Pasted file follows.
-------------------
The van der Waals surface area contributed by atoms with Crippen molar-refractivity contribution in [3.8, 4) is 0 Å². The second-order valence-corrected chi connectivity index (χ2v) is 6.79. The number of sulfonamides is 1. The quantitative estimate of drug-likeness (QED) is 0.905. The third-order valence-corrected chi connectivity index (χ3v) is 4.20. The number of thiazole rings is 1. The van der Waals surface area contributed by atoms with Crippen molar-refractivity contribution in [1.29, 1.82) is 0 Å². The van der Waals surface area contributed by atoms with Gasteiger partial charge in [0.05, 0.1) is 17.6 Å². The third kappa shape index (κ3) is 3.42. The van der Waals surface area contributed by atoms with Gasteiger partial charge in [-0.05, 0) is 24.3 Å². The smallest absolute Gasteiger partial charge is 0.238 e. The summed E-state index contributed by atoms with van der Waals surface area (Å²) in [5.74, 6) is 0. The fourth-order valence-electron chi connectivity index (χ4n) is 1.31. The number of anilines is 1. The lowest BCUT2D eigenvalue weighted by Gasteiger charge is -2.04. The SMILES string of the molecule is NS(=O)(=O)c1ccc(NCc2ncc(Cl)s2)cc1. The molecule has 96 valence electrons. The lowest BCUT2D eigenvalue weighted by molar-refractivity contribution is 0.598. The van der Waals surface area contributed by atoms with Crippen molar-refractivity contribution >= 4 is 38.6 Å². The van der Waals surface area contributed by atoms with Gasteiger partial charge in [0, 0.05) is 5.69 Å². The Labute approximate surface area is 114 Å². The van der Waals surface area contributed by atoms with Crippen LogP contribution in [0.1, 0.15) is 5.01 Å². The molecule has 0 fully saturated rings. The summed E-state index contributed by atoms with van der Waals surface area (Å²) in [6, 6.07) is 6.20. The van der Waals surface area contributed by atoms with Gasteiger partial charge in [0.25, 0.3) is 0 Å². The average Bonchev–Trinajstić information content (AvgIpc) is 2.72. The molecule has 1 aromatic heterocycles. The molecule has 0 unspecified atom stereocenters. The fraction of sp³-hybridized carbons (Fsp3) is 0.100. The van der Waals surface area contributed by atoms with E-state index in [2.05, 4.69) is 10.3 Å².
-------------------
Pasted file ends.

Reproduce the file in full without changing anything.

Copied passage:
The van der Waals surface area contributed by atoms with Crippen molar-refractivity contribution in [3.8, 4) is 0 Å². The second-order valence-corrected chi connectivity index (χ2v) is 6.79. The number of sulfonamides is 1. The quantitative estimate of drug-likeness (QED) is 0.905. The third-order valence-corrected chi connectivity index (χ3v) is 4.20. The number of thiazole rings is 1. The van der Waals surface area contributed by atoms with Crippen molar-refractivity contribution in [1.29, 1.82) is 0 Å². The van der Waals surface area contributed by atoms with Gasteiger partial charge in [0.05, 0.1) is 17.6 Å². The third kappa shape index (κ3) is 3.42. The van der Waals surface area contributed by atoms with Gasteiger partial charge in [-0.05, 0) is 24.3 Å². The smallest absolute Gasteiger partial charge is 0.238 e. The summed E-state index contributed by atoms with van der Waals surface area (Å²) in [5.74, 6) is 0. The fourth-order valence-electron chi connectivity index (χ4n) is 1.31. The number of anilines is 1. The lowest BCUT2D eigenvalue weighted by Gasteiger charge is -2.04. The SMILES string of the molecule is NS(=O)(=O)c1ccc(NCc2ncc(Cl)s2)cc1. The molecule has 96 valence electrons. The lowest BCUT2D eigenvalue weighted by molar-refractivity contribution is 0.598. The van der Waals surface area contributed by atoms with Crippen molar-refractivity contribution >= 4 is 38.6 Å². The van der Waals surface area contributed by atoms with Gasteiger partial charge in [0, 0.05) is 5.69 Å². The Labute approximate surface area is 114 Å². The van der Waals surface area contributed by atoms with Crippen LogP contribution in [0.1, 0.15) is 5.01 Å². The molecule has 0 fully saturated rings. The summed E-state index contributed by atoms with van der Waals surface area (Å²) in [6, 6.07) is 6.20. The van der Waals surface area contributed by atoms with Gasteiger partial charge in [0.25, 0.3) is 0 Å². The average Bonchev–Trinajstić information content (AvgIpc) is 2.72. The molecule has 1 aromatic heterocycles. The molecule has 0 unspecified atom stereocenters. The fraction of sp³-hybridized carbons (Fsp3) is 0.100. The van der Waals surface area contributed by atoms with E-state index in [2.05, 4.69) is 10.3 Å².